Why the taxi industry wants your metadata

Dozens of agencies, including Victoria’s Taxi Services Commission, apply for access to citizens’ phone and internet records without warrants.

Victoria’s taxi regulator has applied for the legal right to access the private data of Australian citizens without their knowledge or permission – data that its rival, Uber, already collects through its mobile app with users’ permission.

Last week it emerged that Taxi Services Commission Victoria applied, along with 61 other non-law enforcement agencies, for access to metadata under Australia’s new data retention scheme.

When the data retention law was enacted in October last year, 22 law enforcement agencies were approved for warrantless access to metadata: agencies such as state police forces, the Australian Crime Commission and the Australian Security Intelligence Organisation.

At the same time, dozens of non-law enforcement agencies, which had previously been authorised to access metadata in the same fashion, had their access revoked to introduce a measure of protection for citizens.

As proven by a document secured under freedom of information laws by privacy advocate Geordie Guy, many of those agencies removed have reapplied for access.

Click the owl   to view the full list of agencies that applied for access to the data.

If granted by federal Attorney-General George Brandis, the state taxi regulator would have temporary access for a duration of 40 parliamentary sitting days.

The New Daily attempted numerous times to contact the Taxi Services Commission (TSC) to ask why it needed this access, but was unable to obtain comment.

What could it access?

The official government explanation of metadata is: “A footprint left after accessing the Internet, sending an email, or making a phone call.”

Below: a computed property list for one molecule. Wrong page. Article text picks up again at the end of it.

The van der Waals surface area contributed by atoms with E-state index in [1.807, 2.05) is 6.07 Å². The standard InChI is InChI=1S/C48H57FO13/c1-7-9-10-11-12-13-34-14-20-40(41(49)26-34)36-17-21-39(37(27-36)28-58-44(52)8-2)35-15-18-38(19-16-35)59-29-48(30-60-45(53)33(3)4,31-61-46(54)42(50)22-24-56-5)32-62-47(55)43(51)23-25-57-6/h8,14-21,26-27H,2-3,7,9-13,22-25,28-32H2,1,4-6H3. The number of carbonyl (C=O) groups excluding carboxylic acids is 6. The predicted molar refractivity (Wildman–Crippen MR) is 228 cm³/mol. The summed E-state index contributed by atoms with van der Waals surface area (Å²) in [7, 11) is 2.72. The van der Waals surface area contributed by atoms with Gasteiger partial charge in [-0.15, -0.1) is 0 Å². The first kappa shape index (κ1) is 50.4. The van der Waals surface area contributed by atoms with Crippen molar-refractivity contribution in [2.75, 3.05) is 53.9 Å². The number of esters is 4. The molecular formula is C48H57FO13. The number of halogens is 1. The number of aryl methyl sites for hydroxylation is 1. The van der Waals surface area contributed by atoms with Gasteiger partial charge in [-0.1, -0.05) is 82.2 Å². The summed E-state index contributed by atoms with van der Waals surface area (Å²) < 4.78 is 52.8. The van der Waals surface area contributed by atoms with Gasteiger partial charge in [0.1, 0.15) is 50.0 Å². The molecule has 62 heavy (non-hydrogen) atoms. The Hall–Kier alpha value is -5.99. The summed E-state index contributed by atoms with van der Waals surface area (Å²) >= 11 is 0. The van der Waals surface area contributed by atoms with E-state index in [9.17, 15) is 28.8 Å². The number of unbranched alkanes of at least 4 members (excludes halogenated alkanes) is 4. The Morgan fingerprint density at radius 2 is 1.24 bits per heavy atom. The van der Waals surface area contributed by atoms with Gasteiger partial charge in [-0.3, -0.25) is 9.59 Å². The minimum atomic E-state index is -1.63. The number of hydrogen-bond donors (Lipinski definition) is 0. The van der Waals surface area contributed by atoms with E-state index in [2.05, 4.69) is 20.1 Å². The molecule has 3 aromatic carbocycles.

This includes the time, date and duration of a phone call, text message or email; the sender and recipient details, including account details of the sender; and location details attached to this data, such as where a call or an internet session was made.

The Attorney-General’s Department’s discussion paper on the matter considers metadata “information about a communication that is not the content or substance of a communication”.

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Basically, the contents of an email or text message, or the words spoken during a phone call, are not recorded.

Why might it want access?

Formed in 2011 in response to the chronic poor performance of the state’s taxi industry, the TSC is responsible for licensing, testing, compliance and enforcement within the taxi and small hire car industry in Victoria.

It was shortly after this that ridesharing service Uber launched in Australia, in October 2012. A ridesharing service that connects passengers directly with drivers, Uber was recently legalised in New South Wales, but remains illegal in Victoria – drivers technically fall outside the law as it pertains to the hire car business.

An ongoing battle between the taxi industry and Uber has been waged since then, with shots fired on a regular basis from either side.

If approved, it is possible that TSC would gain the power to develop intimate digital profiles of citizens, including Uber drivers and users.

Uber already gleans your metadata

Of course, considering the Uber service utilises a user’s smartphone for operation, the company also collects and logs its customers’ data, such as credit card details, geo-location and trip history.

However, a user must first consent to these terms in order to use the service. Indeed, it would be impossible to provide some of the services Uber does so without geo-location or messaging, for example.

In contrast, if the TSC was granted access to the data retention scheme, taxi users would not be given the opportunity to give or withhold permission for information to be collected from them, nor would they be notified if their metadata was accessed.

At time of writing, neither Uber nor the Taxi Services Commission had responded to The New Daily‘s numerous requests for comment.

Source: TND

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